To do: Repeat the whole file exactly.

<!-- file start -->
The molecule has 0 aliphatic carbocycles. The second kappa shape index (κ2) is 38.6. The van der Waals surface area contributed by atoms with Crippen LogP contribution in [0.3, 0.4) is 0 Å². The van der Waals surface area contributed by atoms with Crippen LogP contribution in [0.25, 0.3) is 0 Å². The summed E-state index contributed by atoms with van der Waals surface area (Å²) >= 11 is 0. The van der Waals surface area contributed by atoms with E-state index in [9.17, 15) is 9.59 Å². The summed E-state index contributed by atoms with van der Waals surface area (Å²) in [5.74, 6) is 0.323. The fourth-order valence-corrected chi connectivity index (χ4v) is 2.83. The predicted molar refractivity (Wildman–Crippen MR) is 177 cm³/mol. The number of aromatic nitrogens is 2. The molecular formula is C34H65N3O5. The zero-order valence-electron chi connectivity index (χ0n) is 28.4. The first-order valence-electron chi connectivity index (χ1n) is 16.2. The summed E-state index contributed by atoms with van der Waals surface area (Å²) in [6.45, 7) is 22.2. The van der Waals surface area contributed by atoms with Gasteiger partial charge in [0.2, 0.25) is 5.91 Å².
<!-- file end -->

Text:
The molecule has 0 aliphatic carbocycles. The second kappa shape index (κ2) is 38.6. The van der Waals surface area contributed by atoms with Crippen LogP contribution in [0.3, 0.4) is 0 Å². The van der Waals surface area contributed by atoms with Crippen LogP contribution in [0.25, 0.3) is 0 Å². The summed E-state index contributed by atoms with van der Waals surface area (Å²) >= 11 is 0. The van der Waals surface area contributed by atoms with E-state index in [9.17, 15) is 9.59 Å². The summed E-state index contributed by atoms with van der Waals surface area (Å²) in [5.74, 6) is 0.323. The fourth-order valence-corrected chi connectivity index (χ4v) is 2.83. The predicted molar refractivity (Wildman–Crippen MR) is 177 cm³/mol. The number of aromatic nitrogens is 2. The molecular formula is C34H65N3O5. The zero-order valence-electron chi connectivity index (χ0n) is 28.4. The first-order valence-electron chi connectivity index (χ1n) is 16.2. The summed E-state index contributed by atoms with van der Waals surface area (Å²) in [6.45, 7) is 22.2. The van der Waals surface area contributed by atoms with Gasteiger partial charge in [0.2, 0.25) is 5.91 Å².